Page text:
Greece’s economy contracted at its slowest pace in four years in the third quarter as a stabilizing unemployment rate added to indications the country may be turning the corner in its economic crisis.
Gross domestic product declined 3 percent in the three months through September from the same period last year after dropping a revised 3.7 percent in the previous quarter, the Athens-based Hellenic Statistical Authority said in an e-mailed statement today. Greece’s August jobless rate was unchanged at 27.3 percent from the month before, the statistics agency said in a separate release today. Revisions in the data show unemployment peaked at 27.5 percent in May.
Greece is in the sixth year of a slump that has destroyed about a quarter of GDP and left six in 10 youths without work. Officials from the troika of the European Commission, European Central Bank and International Monetary Fund will brief euro-area finance ministers today on the country’s progress in meeting the terms of its 240 billion-euro ($322 billion) bailout. Greece and the troika are divided on the amount of additional fiscal measures the country needs to meet its 2014 budget targets.
“The drivers until now for the deceleration in the pace of contraction are an increase in exports because of tourism and a reduction in imports because of reduced internal demand,” said Ilias Lekkos, chief economist at Piraeus Bank SA in Athens. “It’s important going forward to have a quick conclusion of the negotiations between the Greek government and the troika so as not to lose the positive momentum in the fourth quarter.”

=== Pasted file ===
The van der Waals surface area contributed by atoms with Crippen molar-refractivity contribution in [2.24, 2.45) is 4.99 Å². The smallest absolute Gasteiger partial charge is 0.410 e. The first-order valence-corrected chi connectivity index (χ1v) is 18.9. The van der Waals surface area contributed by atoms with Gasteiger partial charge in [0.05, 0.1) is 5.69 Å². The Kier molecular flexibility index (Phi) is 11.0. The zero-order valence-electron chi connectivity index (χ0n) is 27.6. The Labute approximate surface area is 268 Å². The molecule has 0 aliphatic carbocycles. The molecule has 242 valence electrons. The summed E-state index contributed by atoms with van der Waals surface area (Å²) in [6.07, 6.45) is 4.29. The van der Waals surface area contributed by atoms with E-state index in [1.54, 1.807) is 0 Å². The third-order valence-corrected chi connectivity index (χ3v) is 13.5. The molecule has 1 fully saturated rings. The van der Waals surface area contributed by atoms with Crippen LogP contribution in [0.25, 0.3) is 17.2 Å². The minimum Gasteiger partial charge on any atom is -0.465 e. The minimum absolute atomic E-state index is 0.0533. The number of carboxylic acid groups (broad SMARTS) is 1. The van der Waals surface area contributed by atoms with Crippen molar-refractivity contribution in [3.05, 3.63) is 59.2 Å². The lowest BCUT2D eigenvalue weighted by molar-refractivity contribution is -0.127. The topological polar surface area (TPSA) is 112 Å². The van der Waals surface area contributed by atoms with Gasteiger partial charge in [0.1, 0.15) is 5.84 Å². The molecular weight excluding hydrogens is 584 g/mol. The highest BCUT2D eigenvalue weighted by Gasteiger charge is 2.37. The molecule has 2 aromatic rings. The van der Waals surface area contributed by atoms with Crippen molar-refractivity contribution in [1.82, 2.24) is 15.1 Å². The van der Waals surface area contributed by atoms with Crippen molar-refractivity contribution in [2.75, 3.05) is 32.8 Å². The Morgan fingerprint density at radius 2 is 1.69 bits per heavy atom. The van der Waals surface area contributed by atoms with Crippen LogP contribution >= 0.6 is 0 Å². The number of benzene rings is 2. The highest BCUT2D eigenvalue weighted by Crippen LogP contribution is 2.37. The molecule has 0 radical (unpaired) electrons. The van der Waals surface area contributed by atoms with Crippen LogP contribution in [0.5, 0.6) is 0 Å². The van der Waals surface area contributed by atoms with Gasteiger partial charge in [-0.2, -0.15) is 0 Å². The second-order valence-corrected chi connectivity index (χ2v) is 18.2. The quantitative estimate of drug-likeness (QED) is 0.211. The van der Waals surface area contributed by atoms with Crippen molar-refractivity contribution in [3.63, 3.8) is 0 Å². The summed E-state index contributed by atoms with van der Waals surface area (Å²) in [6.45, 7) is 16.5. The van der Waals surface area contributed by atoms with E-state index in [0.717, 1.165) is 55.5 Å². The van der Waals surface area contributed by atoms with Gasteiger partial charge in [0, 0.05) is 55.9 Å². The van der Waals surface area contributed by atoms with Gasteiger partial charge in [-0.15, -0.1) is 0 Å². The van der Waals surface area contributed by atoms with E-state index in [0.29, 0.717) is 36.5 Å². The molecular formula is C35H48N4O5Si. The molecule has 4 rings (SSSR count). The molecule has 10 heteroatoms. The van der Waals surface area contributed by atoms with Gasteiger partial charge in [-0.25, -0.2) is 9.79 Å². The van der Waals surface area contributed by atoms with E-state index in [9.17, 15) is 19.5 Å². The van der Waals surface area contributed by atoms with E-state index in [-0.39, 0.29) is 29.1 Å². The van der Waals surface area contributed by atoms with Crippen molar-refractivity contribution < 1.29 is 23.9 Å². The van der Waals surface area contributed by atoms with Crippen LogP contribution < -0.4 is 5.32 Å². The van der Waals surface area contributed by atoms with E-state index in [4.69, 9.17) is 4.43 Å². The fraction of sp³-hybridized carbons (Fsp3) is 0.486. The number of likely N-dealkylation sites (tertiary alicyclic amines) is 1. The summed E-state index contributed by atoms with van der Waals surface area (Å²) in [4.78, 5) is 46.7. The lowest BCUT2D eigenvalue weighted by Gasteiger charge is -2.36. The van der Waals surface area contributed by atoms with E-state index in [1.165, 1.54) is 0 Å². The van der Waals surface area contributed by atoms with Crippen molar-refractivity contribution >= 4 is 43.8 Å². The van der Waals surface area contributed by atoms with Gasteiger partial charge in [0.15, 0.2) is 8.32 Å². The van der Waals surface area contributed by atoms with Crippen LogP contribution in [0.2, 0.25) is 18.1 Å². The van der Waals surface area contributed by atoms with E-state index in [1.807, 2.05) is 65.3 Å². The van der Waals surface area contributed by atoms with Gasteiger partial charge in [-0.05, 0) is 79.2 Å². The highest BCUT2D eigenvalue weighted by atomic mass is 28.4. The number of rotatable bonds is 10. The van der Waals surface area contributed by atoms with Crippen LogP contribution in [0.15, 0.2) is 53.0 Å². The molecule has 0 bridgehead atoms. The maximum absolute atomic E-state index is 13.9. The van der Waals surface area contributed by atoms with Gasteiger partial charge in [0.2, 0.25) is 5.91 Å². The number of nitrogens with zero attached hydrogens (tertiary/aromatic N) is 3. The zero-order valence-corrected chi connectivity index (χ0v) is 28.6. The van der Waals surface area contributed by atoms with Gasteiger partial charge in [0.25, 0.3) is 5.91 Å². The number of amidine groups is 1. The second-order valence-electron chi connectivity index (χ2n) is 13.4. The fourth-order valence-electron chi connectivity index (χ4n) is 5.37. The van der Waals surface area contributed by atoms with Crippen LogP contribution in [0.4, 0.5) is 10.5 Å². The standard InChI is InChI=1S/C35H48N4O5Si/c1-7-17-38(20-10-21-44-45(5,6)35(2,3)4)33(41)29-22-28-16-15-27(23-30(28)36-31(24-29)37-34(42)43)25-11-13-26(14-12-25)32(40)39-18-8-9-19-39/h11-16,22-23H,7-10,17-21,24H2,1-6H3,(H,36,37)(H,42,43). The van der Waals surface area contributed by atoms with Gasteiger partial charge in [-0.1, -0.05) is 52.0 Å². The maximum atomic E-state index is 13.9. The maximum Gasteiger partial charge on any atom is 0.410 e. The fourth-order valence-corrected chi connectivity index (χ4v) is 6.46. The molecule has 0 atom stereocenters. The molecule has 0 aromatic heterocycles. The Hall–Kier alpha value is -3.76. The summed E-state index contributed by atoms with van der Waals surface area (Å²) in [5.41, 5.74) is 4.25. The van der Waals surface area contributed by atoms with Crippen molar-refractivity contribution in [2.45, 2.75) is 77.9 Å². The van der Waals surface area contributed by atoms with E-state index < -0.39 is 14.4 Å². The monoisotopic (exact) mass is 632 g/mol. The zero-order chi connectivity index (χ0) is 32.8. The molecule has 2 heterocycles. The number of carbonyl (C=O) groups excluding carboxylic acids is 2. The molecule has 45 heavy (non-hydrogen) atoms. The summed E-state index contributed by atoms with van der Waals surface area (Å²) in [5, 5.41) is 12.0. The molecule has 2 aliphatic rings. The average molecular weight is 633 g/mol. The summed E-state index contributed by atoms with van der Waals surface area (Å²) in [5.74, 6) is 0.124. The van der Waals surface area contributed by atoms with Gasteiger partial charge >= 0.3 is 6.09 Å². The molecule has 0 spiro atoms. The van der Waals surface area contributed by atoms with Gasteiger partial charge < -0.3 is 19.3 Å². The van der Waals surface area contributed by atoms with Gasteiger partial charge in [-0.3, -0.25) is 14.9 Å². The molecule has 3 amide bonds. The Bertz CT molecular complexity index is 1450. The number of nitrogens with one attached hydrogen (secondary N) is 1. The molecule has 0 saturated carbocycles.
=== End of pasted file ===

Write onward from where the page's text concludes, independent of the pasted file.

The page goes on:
The third-quarter GDP contraction, which is not seasonally adjusted, was the smallest yearly decline since the third quarter of 2009, when it dropped by the same amount. The European Commission last week forecast Greek output will expand 0.6 percent in 2014 after shrinking 4 percent this year.
The unemployment rate for Greeks between the ages of 15 and 24 was 60.6 percent in August, today’s release shows. The overall female jobless rate was 31.4 percent, while the region with the highest unemployment rate was Epirus-western Macedonia, with 29.7 percent out of work.
The Greek statistics agency does not publish seasonally adjusted or quarterly GDP data.
Analysis of the quarterly data by the IMF technical staff “demonstrated the need to further investigate the methodology of the compilation of the GDP deflator” the statistics authority said in the statement, adding that it “presents the recent results with reservation and is in the process of addressing the methodological issues with intensive work and cooperation with Eurostat.”